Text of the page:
Sobers took 15 wickets in the 1960–61 series, including a best analysis of 5/120, at an average of 39.20, and his bowling allowed Worrell to play an extra batsman in the final three Tests, thus using Sobers for the first time as a designated all-rounder, a role in which he became the dominant player in world cricket over the next decade, being awarded the Wisden Leading Cricketer in the World title (retrospectively) eight times in 13 years. Sobers was never a prolific wicket-taker in Test cricket, and his average of three wickets per game in this series typified his whole career. Overall, he took 235 wickets in his 93 Tests at an average of 34.03 and was more effective when operating as a pace Bowler. His best performance was 6/73 and, although he achieved five wickets in an innings six times, he never took ten in a match.
In the 1961–62 Australian season which followed the 1960–61 West Indies tour, Sobers and his West Indian colleagues Wes Hall and Rohan Kanhai returned to Australia to take part in the Sheffield Shield. Sobers played for South Australia and had an enormous impact on attendances, causing an 89% increase with gate receipts rising "by two and a half times". He topped both the batting and bowling averages at South Australia, his best performance being against champions New South Wales at the Adelaide Oval when he scored 251 and took 3/51 and 6/72.
He was even more outstanding in 1963–64 when, largely due to his efforts, South Australia won the Sheffield Shield. Sobers was the season's leading runscorer with 973 at 74.84 and the leading wicket taker with 47 at 28.27.
Sobers was briefly engaged to Indian Actress Anju Mahendru after he met her on the 1966–67 tour of India. He married Prue Kirby, an Australian, in September 1969. They had two sons, Matthew and Daniel, and an adopted daughter, Genevieve. The marriage ended in divorce in 1990 after the couple broke up in 1984; however, Sobers acquired dual Australian citizenship through marriage in 1980.
At the end of the 1967 English cricket season, it was agreed that each county club could immediately sign a non-English player for the 1968 season. Seven clubs approached Sobers and, on 14 December 1967, Nottinghamshire announced that he had signed for them and had been appointed club captain. Sobers stated that, although he had enjoyed his time in league cricket, he had a definite preference for the first-class game and he looked forward to restoring Nottinghamshire's fortunes. Though details were undisclosed, Wisden 1968 speculated that his contract would run for three years and be worth £7000 a year (a very high income at the time), including an apartment and a car.
On 31 August 1968, Sobers became the first batsman ever to hit six sixes in a single over of six consecutive balls in first-class cricket. The feat consisted of five clean hits for six and one six where the ball was caught but carried over the boundary by Roger Davis. Sobers was playing as captain of Nottinghamshire against Glamorgan at St. Helen's in Swansea; the unfortunate Bowler was Malcolm Nash. This tally of 36 runs in an over broke a 57-year-old record of 34 runs, held by Ted Alletson. The ball was collected from a garden by 11-year-old Richard Lewis; he later gave the ball to Sobers. In 1984–85, Indian batsman Ravi Shastri equalled the record by scoring six sixes in an over while playing for Bombay versus Baroda.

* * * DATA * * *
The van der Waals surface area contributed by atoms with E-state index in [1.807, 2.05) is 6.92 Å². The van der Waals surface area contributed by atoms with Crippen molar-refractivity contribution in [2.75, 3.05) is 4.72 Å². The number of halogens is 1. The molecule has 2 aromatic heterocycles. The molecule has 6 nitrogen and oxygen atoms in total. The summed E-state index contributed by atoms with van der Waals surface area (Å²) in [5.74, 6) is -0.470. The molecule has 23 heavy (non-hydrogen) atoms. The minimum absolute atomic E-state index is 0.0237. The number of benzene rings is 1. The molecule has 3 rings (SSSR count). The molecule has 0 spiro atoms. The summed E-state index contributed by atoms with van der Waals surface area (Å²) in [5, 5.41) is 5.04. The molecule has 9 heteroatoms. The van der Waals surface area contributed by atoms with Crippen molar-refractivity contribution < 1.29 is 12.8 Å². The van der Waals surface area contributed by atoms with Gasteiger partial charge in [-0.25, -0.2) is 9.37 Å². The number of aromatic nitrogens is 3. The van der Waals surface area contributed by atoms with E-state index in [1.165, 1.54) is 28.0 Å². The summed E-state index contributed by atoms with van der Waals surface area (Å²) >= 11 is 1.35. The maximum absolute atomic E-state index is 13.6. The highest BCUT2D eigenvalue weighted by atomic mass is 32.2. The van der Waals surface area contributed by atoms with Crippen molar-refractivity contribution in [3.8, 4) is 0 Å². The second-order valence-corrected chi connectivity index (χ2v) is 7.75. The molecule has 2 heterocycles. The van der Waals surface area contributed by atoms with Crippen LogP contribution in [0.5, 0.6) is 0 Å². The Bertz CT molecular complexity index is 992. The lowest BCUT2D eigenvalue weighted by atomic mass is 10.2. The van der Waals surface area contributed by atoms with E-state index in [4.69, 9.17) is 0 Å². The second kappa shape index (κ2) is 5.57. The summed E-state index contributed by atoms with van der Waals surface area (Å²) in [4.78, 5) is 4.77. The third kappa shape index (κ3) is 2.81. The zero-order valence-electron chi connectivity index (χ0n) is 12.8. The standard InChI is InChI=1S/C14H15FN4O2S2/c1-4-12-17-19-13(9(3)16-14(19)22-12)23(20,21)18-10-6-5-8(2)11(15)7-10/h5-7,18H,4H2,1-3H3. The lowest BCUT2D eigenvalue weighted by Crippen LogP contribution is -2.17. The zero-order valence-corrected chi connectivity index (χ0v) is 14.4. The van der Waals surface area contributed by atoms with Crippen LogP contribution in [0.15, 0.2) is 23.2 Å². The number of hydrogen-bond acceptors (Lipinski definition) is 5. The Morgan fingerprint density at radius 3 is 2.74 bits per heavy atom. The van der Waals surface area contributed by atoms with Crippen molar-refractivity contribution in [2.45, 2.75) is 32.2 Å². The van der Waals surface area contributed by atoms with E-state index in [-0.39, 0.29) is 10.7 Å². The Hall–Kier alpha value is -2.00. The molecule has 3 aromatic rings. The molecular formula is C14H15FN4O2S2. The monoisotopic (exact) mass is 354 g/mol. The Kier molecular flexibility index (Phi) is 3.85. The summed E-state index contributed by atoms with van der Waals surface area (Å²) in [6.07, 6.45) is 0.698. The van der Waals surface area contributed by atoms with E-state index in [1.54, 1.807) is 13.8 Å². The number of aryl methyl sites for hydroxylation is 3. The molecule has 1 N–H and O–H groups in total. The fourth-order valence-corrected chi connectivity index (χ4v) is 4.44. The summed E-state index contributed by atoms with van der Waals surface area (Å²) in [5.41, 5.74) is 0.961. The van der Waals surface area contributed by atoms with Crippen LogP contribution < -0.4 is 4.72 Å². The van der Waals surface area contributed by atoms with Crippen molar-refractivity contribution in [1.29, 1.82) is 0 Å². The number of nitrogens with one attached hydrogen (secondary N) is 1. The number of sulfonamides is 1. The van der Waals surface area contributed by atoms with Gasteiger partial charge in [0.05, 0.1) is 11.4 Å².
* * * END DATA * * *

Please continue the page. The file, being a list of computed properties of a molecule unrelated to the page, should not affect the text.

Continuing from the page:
C. L. R. James, when describing the batsmanship of Wilton St Hill, commented upon St Hill's ability to judge the ball early in its FLIGHT and so quickly decide which stroke to play. In James's view, only Don Bradman and Sobers were comparable with St Hill in having this capability of "seeing" the ball. Wisden 1969 described the "lightning footwork" of Sobers as he got into position for his stroke. Commenting upon Sobers' six sixes in an over against his team in 1968, Glamorgan captain Tony Lewis said: "It was not sheer slogging through strength, but scientific hitting with every movement working in harmony."
In 1970, captaining the Rest of the World XI against England, he took 6/21 on the opening day of the First (unofficial) Test at Lord's with pace bowling, the ball swinging and seaming at high speed. He then scored "a magnificent" 183 and helped bowl out England in the second innings using his left arm wrist spin. In the Fourth Test at Headingley, Sobers scored 114 and 59 as his team won by two wickets. Following the Rest of the World series, he outraged many in the West Indies by playing in a friendly double-wicket tournament in Rhodesia in September 1970.
In January 1972, in the Third (unofficial) Test between Australia and the Rest of the World XI at the Melbourne Cricket Ground, Sobers played an innings of 254 which was described by Don Bradman as "probably the greatest exhibition of batting ever seen in Australia". He reached his century in 129 balls and after a rest day, reached 254 in 326 balls. It was "one of the most magnificent innings seen on the Melbourne Cricket Ground" and his "superb display of forceful cricket" lasted 376 minutes and included two sixes and 33 fours.
He was the subject of This Is Your Life in 1975 when he was surprised by Eamonn Andrews while attending a reception at the Barbados High Commission in London to celebrate his recent knighthood.
In 2000 Sobers was named by a 100-member panel of experts as one of the five Wisden Cricketers of the Century. He received 90 votes out of a possible 100. The other four cricketers selected for the honour were Don Bradman (100 votes), Jack Hobbs (30), Shane Warne (27) and Viv Richards (25).
In 2004, the International Cricket Council (ICC) inaugurated the Sir Garfield Sobers Trophy which is awarded annually to the player selected by ICC as its Player of the Year. The recommendation to name the award after Sobers was made by a panel consisting of Richie Benaud, Sunil Gavaskar and Michael Holding, who were asked by the ICC "to select an individual with whom to honour cricket's ultimate individual award".
In 2007 Wisden retrospectively selected the Leading Cricketer in the World for every year dating back to 1900 (except 1915–18 and 1940–45), Sobers being selected for eight years (1958, 1960, 1962, 1964–66, 1968 and 1970). Only Sobers and Bradman (10) received the accolade more than three times.